He picked out the only way on this earth that he could pick out to fight back: and that was to make use of that music box of his, like some kind of a mudsloggy footsoljier. I mean to say, he used that old Stella box of his to sound out to us, to signal us, to tell us how they had him all hemmed in and all circled in, all zeroed in, all drawed, and all beaded and all eyesighted on; just precisely and just prexactly where it is they got him zeroed in so bad. And he tells us who know how to listen to him and to his balladsongs, to all of their talkery and all their doubletalkery he tells us loud and bully and clear as the bells how we ourselves can duck a little thisaway and dodge a little bit yonderwise and ditch and get free from just about a good ninety-nine-and-four-thirds percentage of every fashion and every taste and kind and blend and mix and flavor of graveyard and deathbed ammunition that other side has printed up, or melted up, woundup and groundup and poundup and bounded up to haile, to yell, to shake our hand with when they run up to us to tell us, “Ohhh, what fine kind of people and folkes we are.

Leadbelly was highly full and highly aware of all these kinds of plainclothesman soljiery moods, attitudes, states of mind, and ways of lifting it; he knew plenty of times that he saved my neck and my very life on just as many blind alley and deadended occasions as I could smell and feel and sense that little signal he was frowning at and winking over at me and tickling off out my own personal directionout of that big pretty sounderhole of that stellybox of his. And he knew damn good and well that he saved just as many good rebellious soladten(s) as knows that old trappy trap is around them. There’ll never be another one like him.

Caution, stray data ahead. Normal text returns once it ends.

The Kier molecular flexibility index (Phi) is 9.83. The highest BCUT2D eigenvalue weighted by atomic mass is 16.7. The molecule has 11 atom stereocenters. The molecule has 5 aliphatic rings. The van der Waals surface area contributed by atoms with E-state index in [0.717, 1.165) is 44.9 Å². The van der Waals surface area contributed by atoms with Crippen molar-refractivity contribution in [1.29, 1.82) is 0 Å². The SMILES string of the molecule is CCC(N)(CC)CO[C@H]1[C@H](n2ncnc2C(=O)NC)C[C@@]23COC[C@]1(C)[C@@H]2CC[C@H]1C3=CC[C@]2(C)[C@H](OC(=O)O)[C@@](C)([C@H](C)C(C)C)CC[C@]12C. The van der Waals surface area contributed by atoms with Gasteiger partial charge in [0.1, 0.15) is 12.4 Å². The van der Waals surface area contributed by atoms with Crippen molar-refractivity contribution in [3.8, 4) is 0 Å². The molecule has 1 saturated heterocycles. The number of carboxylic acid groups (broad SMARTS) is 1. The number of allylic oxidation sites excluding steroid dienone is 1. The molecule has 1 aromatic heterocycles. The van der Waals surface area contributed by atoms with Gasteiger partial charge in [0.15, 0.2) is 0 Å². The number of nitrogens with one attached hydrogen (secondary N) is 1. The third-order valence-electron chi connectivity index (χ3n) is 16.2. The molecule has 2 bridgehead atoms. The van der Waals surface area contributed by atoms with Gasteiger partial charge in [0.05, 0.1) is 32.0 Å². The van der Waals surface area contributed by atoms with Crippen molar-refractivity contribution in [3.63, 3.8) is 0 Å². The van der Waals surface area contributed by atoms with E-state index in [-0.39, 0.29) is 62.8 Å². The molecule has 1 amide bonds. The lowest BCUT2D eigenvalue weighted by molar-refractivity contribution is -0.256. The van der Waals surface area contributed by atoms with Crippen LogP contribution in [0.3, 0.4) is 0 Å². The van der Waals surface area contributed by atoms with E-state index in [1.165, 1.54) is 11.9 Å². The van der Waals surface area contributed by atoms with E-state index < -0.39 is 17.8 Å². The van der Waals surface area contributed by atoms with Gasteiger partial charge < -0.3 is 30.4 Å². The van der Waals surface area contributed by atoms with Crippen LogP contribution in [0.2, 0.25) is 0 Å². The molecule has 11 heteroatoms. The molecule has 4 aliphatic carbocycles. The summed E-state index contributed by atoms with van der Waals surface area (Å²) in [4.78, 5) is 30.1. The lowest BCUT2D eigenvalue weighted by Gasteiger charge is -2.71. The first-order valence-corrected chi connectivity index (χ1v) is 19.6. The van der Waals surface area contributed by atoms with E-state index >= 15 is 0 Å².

Lou Curtiss

Note: This is part two of a three-part collection that Wood Guthrie wrote while on a long road trip to see Fred Gerlach, who was living in New York City. There’s another bit that completes Woody’s letter to Fred and we’ll have that next time around, along with some other stuff.